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Obama’s support slides: survey

By Agence France-Presse
Tuesday, July 13, 2010 7:47 EDT
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WASHINGTON (AFP) – US voters’ trust in President Barack Obama’s ability to get his job done well has slid to a new low, a Washington Post-ABC News poll released Tuesday found.

“Four months before midterm elections that will define the second half of his term, nearly six in 10 voters say they lack faith in the president to make the right decisions for the country, and a clear majority once again disapproves of how he is dealing with the economy,” the report said.

More than one third of voters surveyed — 36 percent — said they had “no confidence or only some confidence” in the president, congressional Democrats and congressional Republicans, the poll found.

The tough assessment of Obama’s performance comes as he struggles with military action abroad, lingering high unemployment at home, weak stock and housing markets, and the oil spill crisis in the Gulf of Mexico.

That could be bad news for his Democrats in Congress in this fall’s midterm elections. And if they lose ground, Obama could end up a lame duck in the second half of his term in the White House.

“Just 26 percent of registered voters say they are inclined to support their representative in the House this fall; 62 percent are inclined to look for someone new,” the Post-ABC report said.

“Among those who say they are sure to cast ballots in November, 49 percent side with the (Republicans) and 45 percent with Democrats,” it added.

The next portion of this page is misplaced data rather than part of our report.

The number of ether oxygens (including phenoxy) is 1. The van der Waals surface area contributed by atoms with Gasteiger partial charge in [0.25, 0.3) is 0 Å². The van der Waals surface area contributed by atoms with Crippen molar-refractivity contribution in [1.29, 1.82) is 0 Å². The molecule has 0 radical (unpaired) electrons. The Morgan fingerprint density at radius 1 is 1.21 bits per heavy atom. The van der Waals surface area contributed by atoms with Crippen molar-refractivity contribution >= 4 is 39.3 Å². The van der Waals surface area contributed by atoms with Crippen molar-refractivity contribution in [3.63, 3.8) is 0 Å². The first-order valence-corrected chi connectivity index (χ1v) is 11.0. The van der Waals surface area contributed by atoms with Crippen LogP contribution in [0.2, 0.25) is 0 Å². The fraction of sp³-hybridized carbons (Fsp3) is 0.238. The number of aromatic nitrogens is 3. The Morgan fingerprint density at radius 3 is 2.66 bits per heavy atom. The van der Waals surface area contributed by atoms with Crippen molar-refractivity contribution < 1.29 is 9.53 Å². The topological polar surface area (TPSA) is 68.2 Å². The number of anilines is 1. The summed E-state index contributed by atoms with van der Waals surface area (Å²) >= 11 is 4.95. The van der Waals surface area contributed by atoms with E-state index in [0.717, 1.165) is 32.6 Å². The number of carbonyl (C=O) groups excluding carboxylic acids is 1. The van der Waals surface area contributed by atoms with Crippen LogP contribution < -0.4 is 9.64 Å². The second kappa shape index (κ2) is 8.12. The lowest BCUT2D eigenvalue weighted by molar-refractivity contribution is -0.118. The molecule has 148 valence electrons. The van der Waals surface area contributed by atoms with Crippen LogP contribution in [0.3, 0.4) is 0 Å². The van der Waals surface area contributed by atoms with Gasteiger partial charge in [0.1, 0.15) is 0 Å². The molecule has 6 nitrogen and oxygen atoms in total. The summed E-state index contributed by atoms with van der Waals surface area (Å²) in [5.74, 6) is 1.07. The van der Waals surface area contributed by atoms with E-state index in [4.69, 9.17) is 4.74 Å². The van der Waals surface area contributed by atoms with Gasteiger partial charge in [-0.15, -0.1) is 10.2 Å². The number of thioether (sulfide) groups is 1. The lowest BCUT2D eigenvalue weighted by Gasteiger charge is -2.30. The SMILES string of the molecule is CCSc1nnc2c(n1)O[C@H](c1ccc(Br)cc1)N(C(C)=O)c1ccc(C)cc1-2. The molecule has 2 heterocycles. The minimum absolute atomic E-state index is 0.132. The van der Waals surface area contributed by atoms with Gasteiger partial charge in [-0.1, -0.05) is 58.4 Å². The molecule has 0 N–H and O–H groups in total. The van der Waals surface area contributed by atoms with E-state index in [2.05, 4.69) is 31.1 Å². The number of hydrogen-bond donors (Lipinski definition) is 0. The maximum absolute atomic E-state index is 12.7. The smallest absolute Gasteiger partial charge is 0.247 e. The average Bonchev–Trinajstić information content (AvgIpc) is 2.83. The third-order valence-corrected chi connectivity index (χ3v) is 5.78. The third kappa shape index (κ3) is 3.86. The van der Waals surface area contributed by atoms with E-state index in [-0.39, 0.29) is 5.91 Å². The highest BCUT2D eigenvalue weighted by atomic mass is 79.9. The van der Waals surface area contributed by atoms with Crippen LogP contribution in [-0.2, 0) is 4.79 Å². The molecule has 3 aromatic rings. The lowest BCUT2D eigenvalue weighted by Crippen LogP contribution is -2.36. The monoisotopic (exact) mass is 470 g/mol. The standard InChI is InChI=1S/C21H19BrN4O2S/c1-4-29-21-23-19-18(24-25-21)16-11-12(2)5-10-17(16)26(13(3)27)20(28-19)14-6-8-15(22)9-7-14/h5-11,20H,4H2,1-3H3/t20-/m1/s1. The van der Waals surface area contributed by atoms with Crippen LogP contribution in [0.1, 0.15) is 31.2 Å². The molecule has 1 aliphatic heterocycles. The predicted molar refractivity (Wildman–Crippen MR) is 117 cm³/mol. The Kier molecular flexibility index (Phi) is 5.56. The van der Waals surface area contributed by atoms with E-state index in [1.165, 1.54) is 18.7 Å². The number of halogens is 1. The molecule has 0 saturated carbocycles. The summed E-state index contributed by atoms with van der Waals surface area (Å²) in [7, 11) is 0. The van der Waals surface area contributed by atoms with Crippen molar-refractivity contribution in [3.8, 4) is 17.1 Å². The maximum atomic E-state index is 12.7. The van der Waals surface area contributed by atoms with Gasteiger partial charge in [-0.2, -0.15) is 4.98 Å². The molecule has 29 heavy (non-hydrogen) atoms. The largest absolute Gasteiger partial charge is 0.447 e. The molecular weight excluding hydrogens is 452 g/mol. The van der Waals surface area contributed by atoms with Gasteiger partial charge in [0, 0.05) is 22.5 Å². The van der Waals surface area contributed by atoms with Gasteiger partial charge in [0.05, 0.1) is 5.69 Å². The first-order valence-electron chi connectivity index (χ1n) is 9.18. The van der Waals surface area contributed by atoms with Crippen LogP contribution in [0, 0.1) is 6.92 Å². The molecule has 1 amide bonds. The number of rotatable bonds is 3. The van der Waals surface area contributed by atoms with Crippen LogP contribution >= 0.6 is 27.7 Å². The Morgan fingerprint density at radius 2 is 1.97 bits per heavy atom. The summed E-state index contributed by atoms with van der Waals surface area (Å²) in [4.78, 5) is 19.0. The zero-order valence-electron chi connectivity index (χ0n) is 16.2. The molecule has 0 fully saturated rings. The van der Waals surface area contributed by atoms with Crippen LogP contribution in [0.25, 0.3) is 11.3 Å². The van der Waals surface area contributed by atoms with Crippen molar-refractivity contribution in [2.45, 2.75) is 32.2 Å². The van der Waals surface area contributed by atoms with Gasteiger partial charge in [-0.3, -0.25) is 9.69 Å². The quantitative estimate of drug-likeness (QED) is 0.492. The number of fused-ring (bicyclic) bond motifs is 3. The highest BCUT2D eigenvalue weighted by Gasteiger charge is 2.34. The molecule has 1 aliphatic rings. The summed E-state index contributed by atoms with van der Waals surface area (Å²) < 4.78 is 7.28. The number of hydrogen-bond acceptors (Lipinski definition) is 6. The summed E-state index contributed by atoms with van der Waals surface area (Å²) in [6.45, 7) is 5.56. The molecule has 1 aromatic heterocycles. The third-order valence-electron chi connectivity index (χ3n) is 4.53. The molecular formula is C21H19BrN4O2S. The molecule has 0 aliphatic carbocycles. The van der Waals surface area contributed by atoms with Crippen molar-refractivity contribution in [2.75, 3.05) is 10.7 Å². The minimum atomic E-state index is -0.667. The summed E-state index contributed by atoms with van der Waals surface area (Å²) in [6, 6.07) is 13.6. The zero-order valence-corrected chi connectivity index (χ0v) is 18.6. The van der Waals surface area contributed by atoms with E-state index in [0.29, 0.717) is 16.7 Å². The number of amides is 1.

“Overall, a slim majority of all voters say they would prefer Republican control of Congress so that the legislative branch would act as a check on the president’s policies,” the report said.

Specifically on the economy, 43 percent of those surveyed said they approve of Obama’s performance, the poll found.

Obama meanwhile has argued that he has made the tough decisions that staved off a second Great Depression.

“This is a choice between the policies that led us into the mess, or the policies that are leading out of the mess,” he said in Las Vegas on Thursday.

Those comments were echoed on Sunday by senior White House aide David Axelrod, who suggested that the Republicans were likely to come in for tougher scrutiny, particularly over their handling of the economy, when the vote comes.

“They turned a 237 billion dollar surplus that Bill Clinton left into a 1.3 trillion dollar deficit. And they’re running on the same policies.

“So people have to decide,” Axelrod told ABC television. “Do they want to go forward or do they want to go back?”

Though Democrats fear the elections, much remains uncertain about polls which will see nearly a third of the Senate and the entire 435-seat House up for grabs.

But given the anger sweeping the country, incumbents of all stripes, and not just Democrats, have reason to look to the voters with trepidation.

Agence France-Presse
Agence France-Presse
AFP journalists cover wars, conflicts, politics, science, health, the environment, technology, fashion, entertainment, the offbeat, sports and a whole lot more in text, photographs, video, graphics and online.
 
 
 
 
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